Traditional double brick homes are slowly being replaced by structures built using new materials and alternative forms of construction in Western Australia.

The Western Australian building industry has traditionally been dominated by double brick homes. Brick is a readily available building material in the region with Perth being a clay-rich area; additionally, the well-draining sandy soil found in most of Metropolitan Perth is well suited to a concrete slab foundation.

However, homeowners are increasingly exploring alternative construction methods, described by architect Sid Thoo as the ‘Grand Designs effect’ where people watch the TV show and get inspired by different materials and alternative forms of construction, other than the standard brick and tile format.

The Mirvac display home at the Osprey Waters Development is an example of this new building trend. Nestled along the banks of the Pristine Peel Inlet near Mandurah, about an hour’s drive south of Perth, Osprey Waters offers idyllic estuary living. The Osprey Waters Development Manager Tim Noakes explained that Mirvac “really wanted something with a point of difference that was sustainable and built with a diverse type of materials”.

Sid Thoo, the architect who designed the display home, commented that he wanted to promote alternative forms of construction at the Osprey Waters Development, showcase something that was a bit different to set a new bar, and encourage people to build new houses other than the standard brick and tile homes typically seen throughout Perth.

The two-storey display home was built using structural insulated panels (SIPs) and Weathertex environment-friendly natural hardwood cladding products.

Gavin Wilson, Regional Sales Manager for Weathertex explains that the panels are made from recycled timber, do not contain any glues, formaldehyde or resins, and are completely eco-friendly.

Michael Cicanese from Element Builders built the home in just 16 weeks, about 3-4 times quicker than a traditional double brick home. Despite using Weathertex for the first time, the builders found it an easy material to work with while all the carpenters were very happy to use Weathertex as it was timber and they could use their own tools without needing any special cutting equipment.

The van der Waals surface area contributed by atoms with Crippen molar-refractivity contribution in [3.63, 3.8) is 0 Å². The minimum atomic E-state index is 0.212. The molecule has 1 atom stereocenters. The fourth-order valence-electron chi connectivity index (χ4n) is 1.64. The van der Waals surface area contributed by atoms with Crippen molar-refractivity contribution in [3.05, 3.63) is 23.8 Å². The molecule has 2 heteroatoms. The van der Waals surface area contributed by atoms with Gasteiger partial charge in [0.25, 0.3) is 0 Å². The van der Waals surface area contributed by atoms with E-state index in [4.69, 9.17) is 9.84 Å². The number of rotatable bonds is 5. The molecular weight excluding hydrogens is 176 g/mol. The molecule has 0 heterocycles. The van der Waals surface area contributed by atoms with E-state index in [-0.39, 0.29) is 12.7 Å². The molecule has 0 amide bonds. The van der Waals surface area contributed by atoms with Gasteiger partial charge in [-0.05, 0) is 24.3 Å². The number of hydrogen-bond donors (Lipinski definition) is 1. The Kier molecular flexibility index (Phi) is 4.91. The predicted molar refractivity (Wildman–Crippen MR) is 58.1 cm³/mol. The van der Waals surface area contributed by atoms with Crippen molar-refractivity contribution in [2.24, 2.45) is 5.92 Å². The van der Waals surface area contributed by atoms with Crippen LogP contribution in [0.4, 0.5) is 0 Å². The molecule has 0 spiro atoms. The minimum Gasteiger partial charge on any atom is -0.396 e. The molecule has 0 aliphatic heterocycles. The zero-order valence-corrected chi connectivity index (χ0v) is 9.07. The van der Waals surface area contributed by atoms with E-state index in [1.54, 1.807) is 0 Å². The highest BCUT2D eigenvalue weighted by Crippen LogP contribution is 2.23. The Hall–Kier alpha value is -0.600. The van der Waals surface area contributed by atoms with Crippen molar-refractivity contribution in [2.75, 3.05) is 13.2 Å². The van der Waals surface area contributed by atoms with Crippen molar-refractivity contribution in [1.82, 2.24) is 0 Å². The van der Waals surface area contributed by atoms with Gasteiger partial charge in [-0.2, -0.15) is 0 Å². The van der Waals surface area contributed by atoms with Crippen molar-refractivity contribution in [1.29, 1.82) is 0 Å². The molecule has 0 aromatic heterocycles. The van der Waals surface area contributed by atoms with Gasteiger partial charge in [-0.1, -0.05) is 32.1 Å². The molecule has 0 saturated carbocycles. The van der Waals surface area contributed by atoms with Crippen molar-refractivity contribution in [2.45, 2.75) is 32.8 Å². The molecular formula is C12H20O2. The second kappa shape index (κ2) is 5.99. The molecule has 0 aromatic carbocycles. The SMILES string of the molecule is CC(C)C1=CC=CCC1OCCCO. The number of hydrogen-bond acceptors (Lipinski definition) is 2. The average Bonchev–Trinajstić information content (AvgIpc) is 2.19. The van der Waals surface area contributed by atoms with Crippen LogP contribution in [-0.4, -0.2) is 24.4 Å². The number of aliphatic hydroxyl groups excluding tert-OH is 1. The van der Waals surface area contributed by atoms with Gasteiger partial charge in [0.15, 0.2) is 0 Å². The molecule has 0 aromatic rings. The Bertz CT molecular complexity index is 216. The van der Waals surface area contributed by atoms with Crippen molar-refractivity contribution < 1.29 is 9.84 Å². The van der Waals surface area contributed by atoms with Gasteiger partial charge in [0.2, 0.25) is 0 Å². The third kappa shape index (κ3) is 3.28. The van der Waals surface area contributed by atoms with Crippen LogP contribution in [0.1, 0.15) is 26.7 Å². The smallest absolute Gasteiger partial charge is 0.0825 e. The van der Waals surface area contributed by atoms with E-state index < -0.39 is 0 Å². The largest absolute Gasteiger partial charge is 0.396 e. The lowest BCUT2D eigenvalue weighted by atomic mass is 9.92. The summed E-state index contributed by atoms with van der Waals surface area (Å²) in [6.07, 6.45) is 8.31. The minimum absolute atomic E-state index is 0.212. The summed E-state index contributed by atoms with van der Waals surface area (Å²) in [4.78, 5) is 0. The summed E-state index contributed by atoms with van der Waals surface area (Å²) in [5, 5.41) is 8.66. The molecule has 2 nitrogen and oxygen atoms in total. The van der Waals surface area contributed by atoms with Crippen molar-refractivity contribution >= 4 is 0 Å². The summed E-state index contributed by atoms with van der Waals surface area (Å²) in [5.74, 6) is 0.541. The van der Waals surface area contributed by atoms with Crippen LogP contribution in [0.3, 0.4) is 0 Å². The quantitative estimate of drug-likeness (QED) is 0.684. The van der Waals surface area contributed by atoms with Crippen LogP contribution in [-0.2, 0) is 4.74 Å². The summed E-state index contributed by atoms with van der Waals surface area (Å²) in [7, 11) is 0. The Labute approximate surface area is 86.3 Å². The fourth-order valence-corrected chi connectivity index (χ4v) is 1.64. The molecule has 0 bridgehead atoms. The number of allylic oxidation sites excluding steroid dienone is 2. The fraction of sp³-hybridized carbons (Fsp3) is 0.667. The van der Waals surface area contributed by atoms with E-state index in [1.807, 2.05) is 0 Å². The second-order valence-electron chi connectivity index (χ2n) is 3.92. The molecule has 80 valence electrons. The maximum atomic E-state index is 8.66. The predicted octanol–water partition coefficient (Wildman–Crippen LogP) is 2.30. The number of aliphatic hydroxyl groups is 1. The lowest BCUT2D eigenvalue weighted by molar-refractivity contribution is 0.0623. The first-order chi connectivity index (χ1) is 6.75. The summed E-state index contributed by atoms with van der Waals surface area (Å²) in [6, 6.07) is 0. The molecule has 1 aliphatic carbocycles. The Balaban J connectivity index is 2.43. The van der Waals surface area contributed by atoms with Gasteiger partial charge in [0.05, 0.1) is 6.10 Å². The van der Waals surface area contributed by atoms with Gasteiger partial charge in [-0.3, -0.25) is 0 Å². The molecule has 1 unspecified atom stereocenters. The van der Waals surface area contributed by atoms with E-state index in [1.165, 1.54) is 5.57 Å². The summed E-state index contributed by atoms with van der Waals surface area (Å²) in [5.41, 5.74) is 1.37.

Tim Noakes says Weathertex fits within Mirvac’s sustainability goals as it’s a 100% natural product, has better than zero carbon footprint, and reduces construction timeframes to suit project schedules. The quick installation of Weathertex saves money since scaffolding is taken down a lot quicker than traditional brick constructions. Additionally, Weathertex is a very low maintenance product and comes with a 25-year warranty.

Nick Stokes from Subiaco Restorations supplied the Weathertex cladding and is really excited about the lightweight timber 2-storey display house.

Since Weathertex is manufactured in Newcastle, NSW, Subiaco Restorations ensures good stock levels are maintained in Perth to help clients meet their requirements.

The entire display home is clad in Weathertex using a mix of ExteriorBoard Natural and Ecogroove 150 Smooth. Sid Thoo explained that part of the design brief for the building was to design something that had a beachside feel; this was achieved with the Ecogroove/ ExteriorBoard combination that provided them with the perfect aesthetic to give a very natural relaxed beach feel.

Acknowledging the increasing acceptance of alternative products such as Weathertex that can provide a very stunning, beautiful, environment-friendly and sustainable home, Sid Thoo says he looks forward to seeing more changes in the way buildings are built and materials used in Western Australia.

Image: The entire display home is clad in Weathertex using a mix of ExteriorBoard Natural and Ecogroove 150 Smooth